Low processing temperatures allow the chip to be soldered largely without warping.
The tiny volume of solder used makes it possible in particular to solder chips with the active epitaxial layer sequence facing the connector. This so-called “flip-chip” arrangement, also known as “face-down” or “top-down” assembly, is made feasible only by virtue of the very small volume of solder according to the technical teaching of the invention.
Wetting of the side walls of the chip also occurs in conventional gluing processes. This is why it is difficult in flip-chip assembly to mount a chip on a leadframe or another electrically conductive connector via a gluing process.
Especially with the use of conventional, silver-particle-filled conductive adhesives, there is also the problem that silver particles migrate relatively intensively in an electric field when moisture is present. This is the case in particular with infrared sensors and infrared radiators, which need high voltages to operate. To address this problem, in these cases gold particles are often used as conductive filler in conventional schemes.
In contradistinction to this, the use of soft solder is far more cost-effective.
Advantageous improvements and embodiments of the method according to the invention and the optoelectronic component are recited in the dependent claims.
Further advantages and preferred embodiments of the method of the invention and the optoelectronic component will emerge from the following embodiment examples described in greater detail in connection with FIGS. 1 to 8.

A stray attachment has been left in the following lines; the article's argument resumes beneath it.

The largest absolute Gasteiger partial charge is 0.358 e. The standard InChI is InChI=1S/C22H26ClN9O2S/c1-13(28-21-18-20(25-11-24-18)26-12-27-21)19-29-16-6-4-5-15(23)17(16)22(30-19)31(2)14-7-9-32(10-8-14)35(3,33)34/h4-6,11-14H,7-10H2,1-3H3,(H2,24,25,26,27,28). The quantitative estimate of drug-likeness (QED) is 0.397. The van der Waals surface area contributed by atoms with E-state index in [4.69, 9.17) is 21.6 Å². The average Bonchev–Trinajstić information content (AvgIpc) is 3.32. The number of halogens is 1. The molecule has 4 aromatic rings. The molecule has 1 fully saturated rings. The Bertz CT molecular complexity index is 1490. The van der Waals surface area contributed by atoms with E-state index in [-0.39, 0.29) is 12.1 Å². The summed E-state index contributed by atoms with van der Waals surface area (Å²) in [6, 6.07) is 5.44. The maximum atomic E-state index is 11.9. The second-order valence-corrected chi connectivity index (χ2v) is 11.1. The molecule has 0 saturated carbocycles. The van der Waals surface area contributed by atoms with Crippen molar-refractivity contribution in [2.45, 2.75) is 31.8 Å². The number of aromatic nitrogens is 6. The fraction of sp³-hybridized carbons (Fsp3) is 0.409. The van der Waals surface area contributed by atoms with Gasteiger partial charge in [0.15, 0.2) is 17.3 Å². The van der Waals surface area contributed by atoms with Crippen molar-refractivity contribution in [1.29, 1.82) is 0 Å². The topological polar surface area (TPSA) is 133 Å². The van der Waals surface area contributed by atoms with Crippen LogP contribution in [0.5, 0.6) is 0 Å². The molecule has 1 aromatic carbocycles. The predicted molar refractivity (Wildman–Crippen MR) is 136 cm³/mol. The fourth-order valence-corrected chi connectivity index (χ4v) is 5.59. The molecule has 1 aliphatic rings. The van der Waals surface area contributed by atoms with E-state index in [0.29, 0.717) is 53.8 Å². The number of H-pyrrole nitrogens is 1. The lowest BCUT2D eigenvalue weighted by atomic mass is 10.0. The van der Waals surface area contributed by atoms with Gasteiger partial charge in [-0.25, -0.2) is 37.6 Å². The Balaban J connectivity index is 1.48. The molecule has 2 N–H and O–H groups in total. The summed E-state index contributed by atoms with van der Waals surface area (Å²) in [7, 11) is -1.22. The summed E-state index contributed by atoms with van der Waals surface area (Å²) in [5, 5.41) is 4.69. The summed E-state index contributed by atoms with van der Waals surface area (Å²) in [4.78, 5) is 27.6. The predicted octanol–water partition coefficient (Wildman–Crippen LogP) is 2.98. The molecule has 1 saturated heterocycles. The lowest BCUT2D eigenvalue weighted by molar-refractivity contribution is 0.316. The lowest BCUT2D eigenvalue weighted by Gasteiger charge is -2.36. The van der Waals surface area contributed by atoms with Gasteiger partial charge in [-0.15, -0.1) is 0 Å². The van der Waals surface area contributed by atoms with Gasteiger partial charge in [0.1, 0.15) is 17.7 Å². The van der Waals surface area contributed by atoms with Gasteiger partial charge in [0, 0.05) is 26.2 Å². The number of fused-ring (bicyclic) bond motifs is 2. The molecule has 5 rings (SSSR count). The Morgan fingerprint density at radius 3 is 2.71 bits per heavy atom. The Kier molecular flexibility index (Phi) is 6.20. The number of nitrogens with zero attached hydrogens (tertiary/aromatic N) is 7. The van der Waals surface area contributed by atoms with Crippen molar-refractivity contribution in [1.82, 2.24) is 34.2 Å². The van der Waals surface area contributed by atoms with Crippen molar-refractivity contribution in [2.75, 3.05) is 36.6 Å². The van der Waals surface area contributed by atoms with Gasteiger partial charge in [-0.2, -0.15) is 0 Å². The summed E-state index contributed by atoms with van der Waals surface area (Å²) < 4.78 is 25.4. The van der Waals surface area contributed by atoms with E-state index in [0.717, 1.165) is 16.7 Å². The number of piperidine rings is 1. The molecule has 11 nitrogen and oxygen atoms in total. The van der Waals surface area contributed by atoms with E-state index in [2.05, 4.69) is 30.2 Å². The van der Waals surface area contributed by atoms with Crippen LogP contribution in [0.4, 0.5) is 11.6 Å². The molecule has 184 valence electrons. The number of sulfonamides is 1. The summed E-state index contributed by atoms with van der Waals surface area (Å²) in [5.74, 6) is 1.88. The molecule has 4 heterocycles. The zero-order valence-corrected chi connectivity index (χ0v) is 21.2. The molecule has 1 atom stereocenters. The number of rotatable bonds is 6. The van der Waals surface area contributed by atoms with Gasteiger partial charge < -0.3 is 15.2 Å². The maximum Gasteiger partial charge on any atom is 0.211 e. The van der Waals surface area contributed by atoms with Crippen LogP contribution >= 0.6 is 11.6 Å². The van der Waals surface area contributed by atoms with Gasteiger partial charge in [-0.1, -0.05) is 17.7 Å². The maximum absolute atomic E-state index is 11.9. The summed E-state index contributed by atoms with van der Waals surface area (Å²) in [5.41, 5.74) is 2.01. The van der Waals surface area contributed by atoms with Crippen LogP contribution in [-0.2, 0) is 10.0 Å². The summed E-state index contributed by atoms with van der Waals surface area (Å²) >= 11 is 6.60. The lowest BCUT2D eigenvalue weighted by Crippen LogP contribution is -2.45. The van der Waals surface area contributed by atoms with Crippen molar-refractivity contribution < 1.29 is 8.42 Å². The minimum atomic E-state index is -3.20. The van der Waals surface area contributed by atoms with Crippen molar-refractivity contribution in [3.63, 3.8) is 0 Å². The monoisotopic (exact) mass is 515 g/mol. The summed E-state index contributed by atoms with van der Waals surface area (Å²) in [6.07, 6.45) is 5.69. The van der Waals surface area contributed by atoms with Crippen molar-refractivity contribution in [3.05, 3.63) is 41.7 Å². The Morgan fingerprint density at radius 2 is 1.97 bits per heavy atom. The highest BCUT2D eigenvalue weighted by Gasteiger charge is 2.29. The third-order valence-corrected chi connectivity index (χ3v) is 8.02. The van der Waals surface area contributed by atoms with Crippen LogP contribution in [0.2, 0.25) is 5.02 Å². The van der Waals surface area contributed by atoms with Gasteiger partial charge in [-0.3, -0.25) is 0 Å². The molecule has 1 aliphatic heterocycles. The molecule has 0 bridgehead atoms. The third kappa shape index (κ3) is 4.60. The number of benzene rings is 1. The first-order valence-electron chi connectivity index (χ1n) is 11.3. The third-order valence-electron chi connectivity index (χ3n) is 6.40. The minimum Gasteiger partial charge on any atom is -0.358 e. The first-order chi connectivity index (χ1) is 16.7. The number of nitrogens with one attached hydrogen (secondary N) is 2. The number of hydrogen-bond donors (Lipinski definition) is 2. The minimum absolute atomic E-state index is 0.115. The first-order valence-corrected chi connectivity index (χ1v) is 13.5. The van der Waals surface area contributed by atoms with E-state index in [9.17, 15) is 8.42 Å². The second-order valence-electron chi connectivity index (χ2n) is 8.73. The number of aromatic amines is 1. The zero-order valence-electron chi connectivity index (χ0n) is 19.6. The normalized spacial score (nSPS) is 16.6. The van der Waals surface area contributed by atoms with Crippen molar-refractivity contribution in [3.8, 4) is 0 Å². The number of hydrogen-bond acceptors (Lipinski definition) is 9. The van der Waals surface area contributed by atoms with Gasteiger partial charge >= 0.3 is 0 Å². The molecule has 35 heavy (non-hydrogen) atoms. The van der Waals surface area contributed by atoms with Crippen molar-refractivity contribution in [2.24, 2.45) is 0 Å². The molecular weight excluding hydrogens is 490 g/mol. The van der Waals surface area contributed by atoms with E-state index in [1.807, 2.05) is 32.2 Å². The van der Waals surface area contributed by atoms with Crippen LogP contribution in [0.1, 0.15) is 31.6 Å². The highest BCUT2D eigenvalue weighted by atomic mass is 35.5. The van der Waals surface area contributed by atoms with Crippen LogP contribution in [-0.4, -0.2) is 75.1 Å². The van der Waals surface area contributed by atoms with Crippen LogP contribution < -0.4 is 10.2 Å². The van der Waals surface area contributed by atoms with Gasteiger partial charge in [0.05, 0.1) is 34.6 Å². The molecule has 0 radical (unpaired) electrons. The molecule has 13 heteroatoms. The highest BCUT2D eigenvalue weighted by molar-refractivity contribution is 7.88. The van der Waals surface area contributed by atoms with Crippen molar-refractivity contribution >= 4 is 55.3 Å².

The embodiment example depicted in
A metallization layer 22 deposited on plastic encapsulant 5 and comprising a connector 12 can alternatively be provided instead of the leadframe. As a further alternative, a heat sink embedded in the plastic encapsulant can serve as the connector. A solder layer 3 between LED chip 9 and connector 12 preferably has a thickness of between 1 and 10 μm. Especially preferably, the solder layer has a thickness of between 2 and 5 μm. The soft solder in this embodiment example is composed substantially of pure tin or of an alloy whose principal component is tin. The solder material for soft soldering can also, for example, be an alloy whose material system has a eutectic composition. Candidates for this purpose are AgSn, CuSn, PbSn or InPb or a mixture or layer sequence composed of at least two of these alloys. The plastic encapsulant contains a thermoplast, preferably a high-temperature thermoplast such as PPA. Polysulfone or LCPs (liquid crystal polymers) can also be used. Improved temperature resistance can be achieved by means of filler materials such as, for example, glass fibers, mineral fillers and TiO2. The plastic encapsulant can also, however, contain a duroplast.